Magnetic: Cage Closed

What we have here is a really obvious Portal imitation. No surprise there; that’s what I wanted. That’s why it was on my wishlist. The novel puzzle-solving gun in this instance is a magnet gun, which isn’t even all that novel: it’s a lot like the Gravity Gun from Half-Life 2, except that in addition to pushing and pulling objects, it can also propel the player by pulling or pushing against specially-marked walls, ceilings, and floors. With this, you go through series of contrived puzzle rooms while a voice over the PA system taunts you, just as in Portal. At one point, there’s an earthquake or something and you escape beyond the walls of the puzzle rooms for a while, and it reminded me so much of similar sequences in Portal 2.

In fact, it’s so much a Portal wannabe that I think it’s more interesting to note the differences than the similarities. Chiefly, where Portal was set in what was ostensibly a laboratory or “testing facility”, Magnetic drops all pretense that the setting is anything other than a prison. It’s a prison that’s currently being used for testing experimental magnet guns, but you get enough backstory over the course of the game to know that the test chambers are older than this project, that the prison has been sending prisoners into death-traps with a cruel promise of freedom for some time.

Now, the backstory is sparse. You never really learn a lot about the prison, or why you’re there, or the conditions that produced it. There’s a mention of a war, but this is never elaborated on. What you do know is that you’re the captive of a sadistic warden who trash-talks you to the point of monotony, but who is in some ways constrained by Karen, the prison psychologist, who’s a potential ally.

Unlike Portal‘s single through-path, the first chapter of Magnetic, before the earthquake, is spent in a repeated routine. You go from your cell into a transport that takes you to the test chambers, you solve some puzzles, you return your magnet gun and get a little talk and a sort of test choice from Karen, and then you get transported back to your cell (making it easy to decide to take a break from playing). One of the choices is just a quiz to see how well you remember the preceding test chamber. Another is a moral choice: another prisoner is described to you, along with her crimes, and you get to choose whether she should be executed or sent to the test chambers like you. I suppose the implication is that you were picked for testing the same way. What effect do these choices have? I don’t know. The game has nine endings, but the final level gives you a choice of only three paths, so earlier choices must figure in somehow.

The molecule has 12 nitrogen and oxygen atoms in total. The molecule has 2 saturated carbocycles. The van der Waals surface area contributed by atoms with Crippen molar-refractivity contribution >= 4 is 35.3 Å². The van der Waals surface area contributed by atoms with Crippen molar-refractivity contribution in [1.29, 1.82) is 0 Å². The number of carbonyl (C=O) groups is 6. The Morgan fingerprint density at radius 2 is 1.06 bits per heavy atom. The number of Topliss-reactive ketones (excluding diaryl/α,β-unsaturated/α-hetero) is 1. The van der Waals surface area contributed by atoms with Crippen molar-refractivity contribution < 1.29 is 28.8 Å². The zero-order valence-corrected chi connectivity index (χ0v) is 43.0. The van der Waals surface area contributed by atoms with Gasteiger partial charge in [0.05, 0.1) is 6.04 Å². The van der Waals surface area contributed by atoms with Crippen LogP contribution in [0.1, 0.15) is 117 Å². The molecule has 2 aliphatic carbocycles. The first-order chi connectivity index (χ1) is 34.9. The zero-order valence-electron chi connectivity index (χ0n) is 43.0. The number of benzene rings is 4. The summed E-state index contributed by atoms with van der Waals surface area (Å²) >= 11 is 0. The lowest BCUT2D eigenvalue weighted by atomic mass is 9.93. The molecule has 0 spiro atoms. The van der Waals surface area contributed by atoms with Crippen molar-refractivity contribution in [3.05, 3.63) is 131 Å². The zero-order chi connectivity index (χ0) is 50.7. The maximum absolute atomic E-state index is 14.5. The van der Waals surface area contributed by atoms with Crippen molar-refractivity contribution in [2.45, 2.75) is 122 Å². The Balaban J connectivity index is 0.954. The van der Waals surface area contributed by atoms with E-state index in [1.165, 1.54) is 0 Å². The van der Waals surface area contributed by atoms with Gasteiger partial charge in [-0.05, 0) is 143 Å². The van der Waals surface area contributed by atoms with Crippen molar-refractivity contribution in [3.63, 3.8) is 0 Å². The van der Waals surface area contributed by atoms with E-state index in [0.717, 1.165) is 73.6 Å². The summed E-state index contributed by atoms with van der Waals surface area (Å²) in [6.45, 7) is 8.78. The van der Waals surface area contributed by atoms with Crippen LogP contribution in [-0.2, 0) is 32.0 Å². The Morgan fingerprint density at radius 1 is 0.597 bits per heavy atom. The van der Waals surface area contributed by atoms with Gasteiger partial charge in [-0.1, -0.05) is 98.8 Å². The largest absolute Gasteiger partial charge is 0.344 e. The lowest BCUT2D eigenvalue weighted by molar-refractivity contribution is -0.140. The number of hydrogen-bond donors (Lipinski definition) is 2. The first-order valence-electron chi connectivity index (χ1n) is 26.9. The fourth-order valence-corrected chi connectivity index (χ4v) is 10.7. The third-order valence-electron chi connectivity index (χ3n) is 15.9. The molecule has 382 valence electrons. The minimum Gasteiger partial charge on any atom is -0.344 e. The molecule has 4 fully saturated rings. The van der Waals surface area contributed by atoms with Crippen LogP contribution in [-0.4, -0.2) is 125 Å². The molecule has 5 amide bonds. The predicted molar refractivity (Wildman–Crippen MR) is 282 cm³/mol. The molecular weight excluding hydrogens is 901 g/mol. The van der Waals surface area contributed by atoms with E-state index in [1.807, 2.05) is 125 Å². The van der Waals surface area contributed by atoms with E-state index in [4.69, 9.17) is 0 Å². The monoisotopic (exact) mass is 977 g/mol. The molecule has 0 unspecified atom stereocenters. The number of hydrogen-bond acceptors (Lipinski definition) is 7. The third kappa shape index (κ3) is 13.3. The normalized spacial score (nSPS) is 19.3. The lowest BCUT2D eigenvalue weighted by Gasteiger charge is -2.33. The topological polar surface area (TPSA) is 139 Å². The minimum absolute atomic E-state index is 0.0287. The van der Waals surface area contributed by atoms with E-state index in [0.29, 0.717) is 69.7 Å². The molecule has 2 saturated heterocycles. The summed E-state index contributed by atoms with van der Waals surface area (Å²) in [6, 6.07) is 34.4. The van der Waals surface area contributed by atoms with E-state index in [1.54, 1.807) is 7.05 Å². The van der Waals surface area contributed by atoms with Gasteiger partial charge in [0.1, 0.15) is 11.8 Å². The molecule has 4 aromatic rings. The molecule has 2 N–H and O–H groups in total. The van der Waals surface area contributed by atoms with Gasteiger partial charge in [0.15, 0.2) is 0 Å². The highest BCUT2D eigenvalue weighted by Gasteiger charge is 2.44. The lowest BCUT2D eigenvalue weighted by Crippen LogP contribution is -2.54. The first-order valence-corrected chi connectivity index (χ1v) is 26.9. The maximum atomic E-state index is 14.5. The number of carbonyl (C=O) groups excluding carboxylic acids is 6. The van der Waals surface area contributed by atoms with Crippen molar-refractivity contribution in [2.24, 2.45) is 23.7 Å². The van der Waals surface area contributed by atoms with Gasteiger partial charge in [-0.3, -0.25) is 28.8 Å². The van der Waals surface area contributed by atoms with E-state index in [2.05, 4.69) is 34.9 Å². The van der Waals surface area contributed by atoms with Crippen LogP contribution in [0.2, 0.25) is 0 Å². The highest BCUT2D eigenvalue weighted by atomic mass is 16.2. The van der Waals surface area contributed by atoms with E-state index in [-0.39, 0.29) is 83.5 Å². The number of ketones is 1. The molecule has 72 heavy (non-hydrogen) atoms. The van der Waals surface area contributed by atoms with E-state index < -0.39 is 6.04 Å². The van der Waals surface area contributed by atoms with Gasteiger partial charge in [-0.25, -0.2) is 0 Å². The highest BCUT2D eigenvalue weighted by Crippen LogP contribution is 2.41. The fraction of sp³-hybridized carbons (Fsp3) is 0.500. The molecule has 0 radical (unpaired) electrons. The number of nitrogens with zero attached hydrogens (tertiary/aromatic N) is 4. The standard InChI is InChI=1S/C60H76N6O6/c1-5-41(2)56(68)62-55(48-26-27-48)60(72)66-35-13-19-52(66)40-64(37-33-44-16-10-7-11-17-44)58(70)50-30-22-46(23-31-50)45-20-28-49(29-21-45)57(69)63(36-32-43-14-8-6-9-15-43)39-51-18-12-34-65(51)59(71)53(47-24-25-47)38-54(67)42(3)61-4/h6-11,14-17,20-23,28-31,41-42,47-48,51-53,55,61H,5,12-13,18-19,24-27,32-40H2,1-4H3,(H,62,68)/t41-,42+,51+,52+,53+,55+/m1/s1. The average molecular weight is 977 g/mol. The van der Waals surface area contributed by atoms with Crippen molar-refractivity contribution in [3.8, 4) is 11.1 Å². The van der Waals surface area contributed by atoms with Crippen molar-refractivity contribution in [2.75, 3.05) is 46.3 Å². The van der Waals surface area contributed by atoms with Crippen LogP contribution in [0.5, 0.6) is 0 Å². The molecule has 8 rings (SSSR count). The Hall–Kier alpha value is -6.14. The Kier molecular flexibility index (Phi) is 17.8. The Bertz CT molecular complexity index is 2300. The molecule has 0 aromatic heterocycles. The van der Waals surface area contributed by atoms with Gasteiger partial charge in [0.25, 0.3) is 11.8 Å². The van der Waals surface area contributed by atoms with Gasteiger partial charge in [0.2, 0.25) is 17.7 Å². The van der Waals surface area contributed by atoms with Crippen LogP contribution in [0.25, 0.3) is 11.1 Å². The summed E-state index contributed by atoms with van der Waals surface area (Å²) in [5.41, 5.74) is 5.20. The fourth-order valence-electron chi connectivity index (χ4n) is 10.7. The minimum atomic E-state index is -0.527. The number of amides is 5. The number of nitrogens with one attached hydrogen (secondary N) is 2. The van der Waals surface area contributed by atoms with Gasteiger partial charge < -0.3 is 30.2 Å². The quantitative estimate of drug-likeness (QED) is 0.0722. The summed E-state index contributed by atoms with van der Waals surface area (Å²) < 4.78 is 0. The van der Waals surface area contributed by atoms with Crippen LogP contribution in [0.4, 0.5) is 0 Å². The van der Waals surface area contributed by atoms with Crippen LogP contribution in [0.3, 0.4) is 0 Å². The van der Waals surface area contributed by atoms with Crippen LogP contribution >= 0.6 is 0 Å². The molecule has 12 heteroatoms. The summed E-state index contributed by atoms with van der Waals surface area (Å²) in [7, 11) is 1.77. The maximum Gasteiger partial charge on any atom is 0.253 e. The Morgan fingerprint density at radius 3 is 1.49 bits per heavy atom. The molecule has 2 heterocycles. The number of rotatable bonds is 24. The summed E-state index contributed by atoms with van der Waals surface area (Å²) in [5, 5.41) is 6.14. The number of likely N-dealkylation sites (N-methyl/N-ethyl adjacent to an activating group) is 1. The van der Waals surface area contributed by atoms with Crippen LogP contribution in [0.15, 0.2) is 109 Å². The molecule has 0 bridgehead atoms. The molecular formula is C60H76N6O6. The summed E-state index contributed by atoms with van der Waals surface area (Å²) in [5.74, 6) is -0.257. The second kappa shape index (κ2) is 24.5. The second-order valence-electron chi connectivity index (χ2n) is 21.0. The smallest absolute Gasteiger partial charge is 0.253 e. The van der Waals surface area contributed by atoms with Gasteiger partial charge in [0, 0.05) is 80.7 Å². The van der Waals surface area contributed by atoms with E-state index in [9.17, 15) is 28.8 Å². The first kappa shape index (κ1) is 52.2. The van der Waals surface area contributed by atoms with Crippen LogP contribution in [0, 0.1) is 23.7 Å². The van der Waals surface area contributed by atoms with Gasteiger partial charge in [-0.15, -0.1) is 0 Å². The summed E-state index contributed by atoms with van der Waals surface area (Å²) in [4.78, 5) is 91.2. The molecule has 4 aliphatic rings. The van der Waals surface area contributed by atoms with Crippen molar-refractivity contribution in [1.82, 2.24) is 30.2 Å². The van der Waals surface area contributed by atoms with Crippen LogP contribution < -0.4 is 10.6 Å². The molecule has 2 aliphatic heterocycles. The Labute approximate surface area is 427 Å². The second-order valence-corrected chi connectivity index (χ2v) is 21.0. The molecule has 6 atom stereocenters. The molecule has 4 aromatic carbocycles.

Karen describes those three paths somewhat oracularly as the one that gives you a chance of revenge against your captors, the one that gives the most direct path out but which comes at a price, and the one that gives you the greatest chance of happiness. I chose the latter, and got a pretty straightforward escape ending as a result. The save system makes it inconvenient to go back and change your mind, so I don’t think I’ll be doing that soon. But I assume that not all of the endings are good. If you choose death for your fellow prisoner, does your guardian angel decide you’re not worth saving?

I suppose the whole thing is kind of gnostic, with its wise woman offering liberation from the angry demiurge. In which case, what are we to make of the fact that, after escaping the confines of the chambers in chapter 2, you have to go back inside to finish the story and the game? I guess it could be representative of a mystical experience, a temporary look at reality from outside, after which you return to your life with new knowledge — specifically, the knowledge that the test chambers and transports are suspended in a seemingly limitless void. Portal 2 did something similar, but it feels a little different in a prison setting than in a mad-science complex, where phantasmagoria is more expected. Although the very existence of test chambers means we’re already pretty far from the realms of the real in both cases.

Anyway, the puzzles were mostly pretty satisfying, apart from the ones requiring difficult platforming. There was one towards the end where you have to pull yourself up to a magnet on the ceiling in order to be able to aim downwards at another magnet to repel yourself across a gap, and the act of switching between facing-up-and-pulling and facing-down-and-pushing fast enough for it to work was difficult enough that I’d think there had to be another solution, if I hadn’t spent so much time looking for one.